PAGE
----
ONTARIO, Calif.—The unsolicited proposal from Elon Musk’s tunnel-building venture arrived in January 2020. To the local transportation authority, it felt like finding Willy Wonka’s golden ticket.
Officials had started planning for a street-level rail connection between booming Ontario International Airport and a commuter train station 4 miles away, with an estimated cost north of $1 billion. For just $45 million, Mr. Musk’s Boring Co. offered to instead build an underground tunnel through which travelers could zip back and forth in autonomous electric vehicles.
Dazzled by Boring’s boasts that it had revolutionized tunneling, and the cachet of working with the billionaire head of EV maker Tesla Inc., the San Bernardino County Transportation Authority dumped plans for a traditional light rail and embraced the futuristic tunnel.
When it came time to formalize the partnership and get to work, Boring itself went underground—just as it has done in Maryland, Chicago and Los Angeles. Boring didn’t submit a bid for Ontario by the January 2022 deadline.
The six-year-old company has repeatedly teased cities with a pledge to “solve soul-destroying traffic,” only to pull out when confronted with the realities of building public infrastructure, according to former executives and local, state and federal government officials who have worked with Mr. Musk’s Boring. The company has struggled with common bureaucratic hurdles like securing permits and conducting environmental reviews, the people said.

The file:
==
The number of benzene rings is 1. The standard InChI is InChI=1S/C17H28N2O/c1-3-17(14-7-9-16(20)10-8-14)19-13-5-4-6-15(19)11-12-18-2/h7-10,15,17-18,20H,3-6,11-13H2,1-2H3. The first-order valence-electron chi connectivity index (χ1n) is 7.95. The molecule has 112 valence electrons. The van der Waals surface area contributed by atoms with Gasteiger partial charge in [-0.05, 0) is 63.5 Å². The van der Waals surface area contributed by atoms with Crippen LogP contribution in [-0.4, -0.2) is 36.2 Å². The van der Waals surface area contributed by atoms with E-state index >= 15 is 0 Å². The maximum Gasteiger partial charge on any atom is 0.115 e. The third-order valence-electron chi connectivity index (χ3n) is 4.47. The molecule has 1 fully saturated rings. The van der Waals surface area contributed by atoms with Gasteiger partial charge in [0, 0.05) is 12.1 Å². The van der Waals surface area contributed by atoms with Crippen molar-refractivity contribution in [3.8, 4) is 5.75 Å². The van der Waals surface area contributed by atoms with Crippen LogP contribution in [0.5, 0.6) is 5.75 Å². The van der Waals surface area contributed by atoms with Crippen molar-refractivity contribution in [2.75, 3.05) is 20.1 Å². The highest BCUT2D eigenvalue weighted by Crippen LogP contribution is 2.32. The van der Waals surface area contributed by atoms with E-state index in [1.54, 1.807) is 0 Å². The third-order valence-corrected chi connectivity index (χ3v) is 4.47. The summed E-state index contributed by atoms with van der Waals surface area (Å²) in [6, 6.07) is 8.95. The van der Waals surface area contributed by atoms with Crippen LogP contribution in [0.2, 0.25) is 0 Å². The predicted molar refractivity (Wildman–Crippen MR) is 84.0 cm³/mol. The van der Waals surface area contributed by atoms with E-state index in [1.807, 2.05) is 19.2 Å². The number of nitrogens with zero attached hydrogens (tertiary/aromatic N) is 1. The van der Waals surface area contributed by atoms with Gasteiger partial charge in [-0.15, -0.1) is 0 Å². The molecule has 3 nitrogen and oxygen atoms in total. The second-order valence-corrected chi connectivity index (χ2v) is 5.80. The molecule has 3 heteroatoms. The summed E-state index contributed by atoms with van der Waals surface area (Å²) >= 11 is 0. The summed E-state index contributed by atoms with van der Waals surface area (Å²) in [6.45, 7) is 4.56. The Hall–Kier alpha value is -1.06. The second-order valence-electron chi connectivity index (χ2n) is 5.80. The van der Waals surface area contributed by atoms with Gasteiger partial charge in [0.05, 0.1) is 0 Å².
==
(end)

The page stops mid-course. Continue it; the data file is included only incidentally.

“Every time I see him on TV with a new project, or whatever, I’m like: Oh, I remember that bullet train to Chicago O’Hare,” said Chicago Alderman Scott Waguespack. Boring had backed away from its proposal for a high-speed tunnel link to the airport there.
Mr. Musk and Steve Davis, president of Boring, didn’t respond to requests for comment.
Boring’s only tunnel open to the public is a 1.6-mile “loop experience” under the Las Vegas Convention Center. There, Teslas with hired drivers ferry convention-goers through neon-lit white tunnels at speeds of about 30 miles an hour.
Boring has yet to make good on its most ambitious pitch: that it can design tunnel-boring machines that are so fast to operate that they will drive down costs and shake up the industry. Tunneling industry veterans question some of Mr. Musk’s claims.
The company has believers. This spring, tech-focused venture-capital firms Sequoia Capital and Vy Capital led a $675 million fundraising round that valued Boring at $5.7 billion. Major real-estate firms including Brookfield, Lennar and Tishman Speyer are among the investors.
“Their technology is now past the state-of-the-art, and improving at an exponential rate,” Sequoia partner Shaun Maguire wrote in a post on the firm’s website, announcing the round.
Mr. Maguire declined to comment and the other investors didn’t respond to detailed requests for comment.